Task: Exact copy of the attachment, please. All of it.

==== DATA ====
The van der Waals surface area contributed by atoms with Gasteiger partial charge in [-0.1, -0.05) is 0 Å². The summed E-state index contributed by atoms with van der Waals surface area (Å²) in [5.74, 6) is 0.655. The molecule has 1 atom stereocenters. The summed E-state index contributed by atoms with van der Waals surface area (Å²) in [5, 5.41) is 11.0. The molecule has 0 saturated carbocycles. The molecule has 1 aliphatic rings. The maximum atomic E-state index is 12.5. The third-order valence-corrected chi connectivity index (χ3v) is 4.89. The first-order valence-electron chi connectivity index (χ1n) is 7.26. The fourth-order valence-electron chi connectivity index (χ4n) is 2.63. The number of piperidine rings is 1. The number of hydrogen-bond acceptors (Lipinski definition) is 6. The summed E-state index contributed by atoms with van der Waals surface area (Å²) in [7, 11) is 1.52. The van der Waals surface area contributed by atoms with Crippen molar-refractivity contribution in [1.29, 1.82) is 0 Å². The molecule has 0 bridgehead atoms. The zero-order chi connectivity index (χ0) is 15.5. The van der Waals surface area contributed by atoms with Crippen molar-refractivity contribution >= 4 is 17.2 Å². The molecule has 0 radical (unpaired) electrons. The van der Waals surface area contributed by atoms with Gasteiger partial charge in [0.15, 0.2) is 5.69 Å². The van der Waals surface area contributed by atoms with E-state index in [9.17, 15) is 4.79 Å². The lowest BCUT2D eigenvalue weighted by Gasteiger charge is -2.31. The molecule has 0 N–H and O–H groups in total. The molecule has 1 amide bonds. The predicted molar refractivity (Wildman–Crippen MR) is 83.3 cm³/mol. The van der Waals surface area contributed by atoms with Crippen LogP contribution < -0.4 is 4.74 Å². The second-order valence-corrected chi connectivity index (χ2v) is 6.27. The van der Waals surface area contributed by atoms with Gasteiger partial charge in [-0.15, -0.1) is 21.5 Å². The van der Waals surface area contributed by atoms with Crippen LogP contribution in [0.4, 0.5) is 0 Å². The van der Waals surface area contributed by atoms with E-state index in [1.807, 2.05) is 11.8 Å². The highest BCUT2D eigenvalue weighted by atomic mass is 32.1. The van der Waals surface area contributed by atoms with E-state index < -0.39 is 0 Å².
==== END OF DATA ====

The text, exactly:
The van der Waals surface area contributed by atoms with Gasteiger partial charge in [-0.1, -0.05) is 0 Å². The summed E-state index contributed by atoms with van der Waals surface area (Å²) in [5.74, 6) is 0.655. The molecule has 1 atom stereocenters. The summed E-state index contributed by atoms with van der Waals surface area (Å²) in [5, 5.41) is 11.0. The molecule has 0 saturated carbocycles. The molecule has 1 aliphatic rings. The maximum atomic E-state index is 12.5. The third-order valence-corrected chi connectivity index (χ3v) is 4.89. The first-order valence-electron chi connectivity index (χ1n) is 7.26. The fourth-order valence-electron chi connectivity index (χ4n) is 2.63. The number of piperidine rings is 1. The number of hydrogen-bond acceptors (Lipinski definition) is 6. The summed E-state index contributed by atoms with van der Waals surface area (Å²) in [7, 11) is 1.52. The van der Waals surface area contributed by atoms with Crippen molar-refractivity contribution in [1.29, 1.82) is 0 Å². The molecule has 0 bridgehead atoms. The zero-order chi connectivity index (χ0) is 15.5. The van der Waals surface area contributed by atoms with Crippen molar-refractivity contribution >= 4 is 17.2 Å². The molecule has 0 radical (unpaired) electrons. The van der Waals surface area contributed by atoms with Gasteiger partial charge in [0.15, 0.2) is 5.69 Å². The van der Waals surface area contributed by atoms with E-state index in [9.17, 15) is 4.79 Å². The lowest BCUT2D eigenvalue weighted by Gasteiger charge is -2.31. The molecule has 0 N–H and O–H groups in total. The molecule has 1 amide bonds. The predicted molar refractivity (Wildman–Crippen MR) is 83.3 cm³/mol. The van der Waals surface area contributed by atoms with Crippen LogP contribution < -0.4 is 4.74 Å². The second-order valence-corrected chi connectivity index (χ2v) is 6.27. The van der Waals surface area contributed by atoms with Gasteiger partial charge in [-0.15, -0.1) is 21.5 Å². The van der Waals surface area contributed by atoms with Crippen LogP contribution in [0.4, 0.5) is 0 Å². The van der Waals surface area contributed by atoms with E-state index in [1.807, 2.05) is 11.8 Å². The highest BCUT2D eigenvalue weighted by atomic mass is 32.1. The van der Waals surface area contributed by atoms with E-state index < -0.39 is 0 Å².